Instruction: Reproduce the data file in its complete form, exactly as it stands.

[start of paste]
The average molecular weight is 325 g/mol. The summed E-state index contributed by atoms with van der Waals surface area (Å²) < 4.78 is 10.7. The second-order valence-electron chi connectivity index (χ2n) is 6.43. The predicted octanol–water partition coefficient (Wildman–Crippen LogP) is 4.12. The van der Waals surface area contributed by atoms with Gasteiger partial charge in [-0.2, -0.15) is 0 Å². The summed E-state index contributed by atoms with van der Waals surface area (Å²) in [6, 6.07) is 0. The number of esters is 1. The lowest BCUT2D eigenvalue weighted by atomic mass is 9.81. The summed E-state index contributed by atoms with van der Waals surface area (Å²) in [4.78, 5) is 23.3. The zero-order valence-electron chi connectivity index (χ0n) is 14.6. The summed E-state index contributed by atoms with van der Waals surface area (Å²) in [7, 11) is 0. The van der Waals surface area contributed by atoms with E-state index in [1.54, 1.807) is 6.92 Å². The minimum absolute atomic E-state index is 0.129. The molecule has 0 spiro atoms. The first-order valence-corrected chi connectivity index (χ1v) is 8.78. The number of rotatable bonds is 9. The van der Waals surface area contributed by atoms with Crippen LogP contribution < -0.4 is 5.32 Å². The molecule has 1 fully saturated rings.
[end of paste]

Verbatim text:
The average molecular weight is 325 g/mol. The summed E-state index contributed by atoms with van der Waals surface area (Å²) < 4.78 is 10.7. The second-order valence-electron chi connectivity index (χ2n) is 6.43. The predicted octanol–water partition coefficient (Wildman–Crippen LogP) is 4.12. The van der Waals surface area contributed by atoms with Gasteiger partial charge in [-0.2, -0.15) is 0 Å². The summed E-state index contributed by atoms with van der Waals surface area (Å²) in [6, 6.07) is 0. The number of esters is 1. The lowest BCUT2D eigenvalue weighted by atomic mass is 9.81. The summed E-state index contributed by atoms with van der Waals surface area (Å²) in [4.78, 5) is 23.3. The zero-order valence-electron chi connectivity index (χ0n) is 14.6. The summed E-state index contributed by atoms with van der Waals surface area (Å²) in [7, 11) is 0. The van der Waals surface area contributed by atoms with E-state index in [1.54, 1.807) is 6.92 Å². The minimum absolute atomic E-state index is 0.129. The molecule has 0 spiro atoms. The first-order valence-corrected chi connectivity index (χ1v) is 8.78. The number of rotatable bonds is 9. The van der Waals surface area contributed by atoms with Crippen LogP contribution < -0.4 is 5.32 Å². The molecule has 1 fully saturated rings.